When I asked McCall for his 1516 St. Louis Symphony season hot picks, he chose music that connected with childhood memories. “There are a few works that I fell in love with when I was in high school or younger,” he wrote. Three of those works he experienced for the first time at the same summer camp in Switzerland: Holst’s The Planets, Lalo’s Symphony espagnole and Brahms’ Symphony No. 1 (“Love that timpani part!” he says). He connects the Mahler Symphonies Nos. 4 & 5 with past orchestral auditions (“great section cellos melodies”), and Dvorak’s Serenade for Strings and Mendelssohn’s A Midsummer Night’s Dream with memories of concerts by the Orpheus Chamber Orchestra in New York City.
In this season in which so much of the music the Symphony is performing is connected to stories–Cinderella, Don Quixote, the Shakespeare Festival–it may add to the intensity of the concert experience to realize that there are stories within stories at play. Within David Halen’s performance of Beethoven’s Violin Concerto is the concertmaster’s memory of his father first teaching the concerto to him, as there is McCall’s memory of hearing Zino Franciscatti playing the famous work. And on that stage nearly 100 other memories at play, with the present moment of the performance a conduit to them all–making more stories to tell.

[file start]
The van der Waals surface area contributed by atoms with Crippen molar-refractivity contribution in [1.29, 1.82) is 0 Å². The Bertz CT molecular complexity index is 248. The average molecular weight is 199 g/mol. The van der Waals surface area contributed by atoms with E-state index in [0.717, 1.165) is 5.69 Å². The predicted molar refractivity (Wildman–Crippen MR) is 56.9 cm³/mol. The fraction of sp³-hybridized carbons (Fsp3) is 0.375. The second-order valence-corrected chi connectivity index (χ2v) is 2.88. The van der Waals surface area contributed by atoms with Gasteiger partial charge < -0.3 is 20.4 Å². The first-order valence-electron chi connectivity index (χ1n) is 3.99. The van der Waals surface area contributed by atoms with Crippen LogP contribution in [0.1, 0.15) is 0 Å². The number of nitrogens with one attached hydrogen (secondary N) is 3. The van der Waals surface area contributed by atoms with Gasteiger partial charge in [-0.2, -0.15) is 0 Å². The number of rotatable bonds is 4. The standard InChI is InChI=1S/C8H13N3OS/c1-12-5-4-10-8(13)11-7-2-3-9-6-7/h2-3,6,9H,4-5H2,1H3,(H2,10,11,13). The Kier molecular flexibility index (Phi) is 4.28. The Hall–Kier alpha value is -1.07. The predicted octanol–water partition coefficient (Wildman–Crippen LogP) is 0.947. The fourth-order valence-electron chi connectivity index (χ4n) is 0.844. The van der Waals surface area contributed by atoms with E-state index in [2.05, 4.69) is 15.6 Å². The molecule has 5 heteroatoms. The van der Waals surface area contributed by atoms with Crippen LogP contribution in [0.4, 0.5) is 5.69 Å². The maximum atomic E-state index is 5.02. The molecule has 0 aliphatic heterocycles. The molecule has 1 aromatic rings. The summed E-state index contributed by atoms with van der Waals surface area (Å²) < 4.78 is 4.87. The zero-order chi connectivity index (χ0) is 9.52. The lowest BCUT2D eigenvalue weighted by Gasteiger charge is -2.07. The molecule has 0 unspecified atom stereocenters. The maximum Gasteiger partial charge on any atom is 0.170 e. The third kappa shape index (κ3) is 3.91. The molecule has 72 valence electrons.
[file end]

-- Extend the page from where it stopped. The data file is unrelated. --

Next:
David Robertson promised 50 St. Louis Symphony soloists during his 10th-anniversary season as Music Director. Fifty is here: cellist Alvin McCall performs McDowell’s Romanze for the Music You Know concert this Friday. It’s the meat of the Aida weekend sandwich. How do musicians show their appreciation for a soloist in rehearsal? Wait until the end.
Monday morning Wild Things came to the Powell Hall stage. Two onstage concerts were performed for pre-schoolers, teachers and parents from Grace Hill Head Start. The good folks from the PNC Grow Up Great program helps make this all happen.
The story was Maurice Sendak’s classic Where the Wild Things Are, with music by Ravel and Shostakovich. A string quartet made up of Jooyeon Kong, first violin; Eva Kozma, second violin; Chris Tantillo, viola; and Alvin McCall, cello made the sounds that made the children dance, and sway like trees, and bend like ocean waves, and growl like wild things.
Max was the superb actor Moses Weathers. He and I took a selfie together in the middle of the show.
Resident Conductor Steven Jarvi played the role of the conductor. Eva Kozma also served as music director.
We do it again next week for more Grace Hill Head Start kids. Thanks PNC Grow Up Great for helping the Symphony to fulfill its mission: to enrich people’s lives through the power of music.